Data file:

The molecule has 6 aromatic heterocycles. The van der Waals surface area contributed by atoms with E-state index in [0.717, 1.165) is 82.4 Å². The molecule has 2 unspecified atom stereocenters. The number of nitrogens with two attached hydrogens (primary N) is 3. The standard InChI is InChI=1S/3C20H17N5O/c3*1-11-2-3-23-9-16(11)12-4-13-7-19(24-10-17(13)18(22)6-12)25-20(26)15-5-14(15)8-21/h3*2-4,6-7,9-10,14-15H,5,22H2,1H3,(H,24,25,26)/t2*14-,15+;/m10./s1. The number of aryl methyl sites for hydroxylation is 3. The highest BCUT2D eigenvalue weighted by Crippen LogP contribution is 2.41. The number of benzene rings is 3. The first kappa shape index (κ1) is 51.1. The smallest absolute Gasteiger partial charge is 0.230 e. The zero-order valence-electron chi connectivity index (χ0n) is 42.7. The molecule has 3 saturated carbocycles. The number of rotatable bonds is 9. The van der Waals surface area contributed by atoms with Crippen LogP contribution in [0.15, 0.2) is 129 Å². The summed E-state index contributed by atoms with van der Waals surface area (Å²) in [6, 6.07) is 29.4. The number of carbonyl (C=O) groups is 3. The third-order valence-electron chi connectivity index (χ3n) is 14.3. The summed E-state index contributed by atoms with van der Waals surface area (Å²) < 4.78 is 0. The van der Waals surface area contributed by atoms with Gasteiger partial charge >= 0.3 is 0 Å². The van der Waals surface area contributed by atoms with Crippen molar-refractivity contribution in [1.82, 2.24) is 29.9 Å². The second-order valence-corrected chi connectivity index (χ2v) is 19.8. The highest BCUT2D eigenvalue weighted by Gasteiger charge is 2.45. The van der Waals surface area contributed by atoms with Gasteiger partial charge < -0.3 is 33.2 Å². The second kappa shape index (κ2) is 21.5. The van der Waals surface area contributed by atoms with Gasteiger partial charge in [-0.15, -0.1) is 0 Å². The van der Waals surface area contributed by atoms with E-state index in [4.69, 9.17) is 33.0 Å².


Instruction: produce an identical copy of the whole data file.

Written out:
The molecule has 6 aromatic heterocycles. The van der Waals surface area contributed by atoms with E-state index in [0.717, 1.165) is 82.4 Å². The molecule has 2 unspecified atom stereocenters. The number of nitrogens with two attached hydrogens (primary N) is 3. The standard InChI is InChI=1S/3C20H17N5O/c3*1-11-2-3-23-9-16(11)12-4-13-7-19(24-10-17(13)18(22)6-12)25-20(26)15-5-14(15)8-21/h3*2-4,6-7,9-10,14-15H,5,22H2,1H3,(H,24,25,26)/t2*14-,15+;/m10./s1. The number of aryl methyl sites for hydroxylation is 3. The highest BCUT2D eigenvalue weighted by Crippen LogP contribution is 2.41. The number of benzene rings is 3. The first kappa shape index (κ1) is 51.1. The smallest absolute Gasteiger partial charge is 0.230 e. The zero-order valence-electron chi connectivity index (χ0n) is 42.7. The molecule has 3 saturated carbocycles. The number of rotatable bonds is 9. The van der Waals surface area contributed by atoms with Crippen LogP contribution in [0.15, 0.2) is 129 Å². The summed E-state index contributed by atoms with van der Waals surface area (Å²) in [6, 6.07) is 29.4. The number of carbonyl (C=O) groups is 3. The third-order valence-electron chi connectivity index (χ3n) is 14.3. The summed E-state index contributed by atoms with van der Waals surface area (Å²) < 4.78 is 0. The van der Waals surface area contributed by atoms with Gasteiger partial charge >= 0.3 is 0 Å². The van der Waals surface area contributed by atoms with Crippen molar-refractivity contribution in [1.82, 2.24) is 29.9 Å². The second-order valence-corrected chi connectivity index (χ2v) is 19.8. The highest BCUT2D eigenvalue weighted by Gasteiger charge is 2.45. The van der Waals surface area contributed by atoms with Gasteiger partial charge < -0.3 is 33.2 Å². The second kappa shape index (κ2) is 21.5. The van der Waals surface area contributed by atoms with Gasteiger partial charge in [-0.15, -0.1) is 0 Å². The van der Waals surface area contributed by atoms with E-state index in [4.69, 9.17) is 33.0 Å².